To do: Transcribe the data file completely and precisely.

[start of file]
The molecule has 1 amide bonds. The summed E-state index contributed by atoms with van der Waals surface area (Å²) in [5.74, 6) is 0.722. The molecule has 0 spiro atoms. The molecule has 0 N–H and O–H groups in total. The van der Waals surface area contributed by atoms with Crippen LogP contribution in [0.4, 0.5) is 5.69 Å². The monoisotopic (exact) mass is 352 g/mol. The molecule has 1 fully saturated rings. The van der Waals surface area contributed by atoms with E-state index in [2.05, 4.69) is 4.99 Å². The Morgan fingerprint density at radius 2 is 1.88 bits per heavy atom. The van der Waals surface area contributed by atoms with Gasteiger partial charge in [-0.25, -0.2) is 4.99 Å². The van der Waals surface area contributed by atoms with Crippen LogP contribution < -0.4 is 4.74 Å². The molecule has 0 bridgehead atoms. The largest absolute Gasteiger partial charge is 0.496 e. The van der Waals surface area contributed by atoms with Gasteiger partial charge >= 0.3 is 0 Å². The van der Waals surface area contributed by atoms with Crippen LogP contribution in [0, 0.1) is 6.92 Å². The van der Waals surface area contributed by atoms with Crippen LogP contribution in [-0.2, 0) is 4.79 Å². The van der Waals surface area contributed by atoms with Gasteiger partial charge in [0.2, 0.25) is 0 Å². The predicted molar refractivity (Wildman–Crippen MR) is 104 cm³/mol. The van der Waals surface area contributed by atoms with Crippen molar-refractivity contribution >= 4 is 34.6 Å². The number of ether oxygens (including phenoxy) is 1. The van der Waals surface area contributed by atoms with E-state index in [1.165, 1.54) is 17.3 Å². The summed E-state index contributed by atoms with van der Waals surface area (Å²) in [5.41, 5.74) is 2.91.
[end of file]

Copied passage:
The molecule has 1 amide bonds. The summed E-state index contributed by atoms with van der Waals surface area (Å²) in [5.74, 6) is 0.722. The molecule has 0 spiro atoms. The molecule has 0 N–H and O–H groups in total. The van der Waals surface area contributed by atoms with Crippen LogP contribution in [0.4, 0.5) is 5.69 Å². The monoisotopic (exact) mass is 352 g/mol. The molecule has 1 fully saturated rings. The van der Waals surface area contributed by atoms with E-state index in [2.05, 4.69) is 4.99 Å². The Morgan fingerprint density at radius 2 is 1.88 bits per heavy atom. The van der Waals surface area contributed by atoms with Gasteiger partial charge in [-0.25, -0.2) is 4.99 Å². The van der Waals surface area contributed by atoms with Crippen LogP contribution < -0.4 is 4.74 Å². The molecule has 0 bridgehead atoms. The largest absolute Gasteiger partial charge is 0.496 e. The van der Waals surface area contributed by atoms with Gasteiger partial charge >= 0.3 is 0 Å². The van der Waals surface area contributed by atoms with Crippen LogP contribution in [0, 0.1) is 6.92 Å². The van der Waals surface area contributed by atoms with Crippen LogP contribution in [-0.2, 0) is 4.79 Å². The van der Waals surface area contributed by atoms with Gasteiger partial charge in [0.2, 0.25) is 0 Å². The predicted molar refractivity (Wildman–Crippen MR) is 104 cm³/mol. The van der Waals surface area contributed by atoms with Crippen molar-refractivity contribution >= 4 is 34.6 Å². The number of ether oxygens (including phenoxy) is 1. The van der Waals surface area contributed by atoms with E-state index in [1.165, 1.54) is 17.3 Å². The summed E-state index contributed by atoms with van der Waals surface area (Å²) in [5.41, 5.74) is 2.91.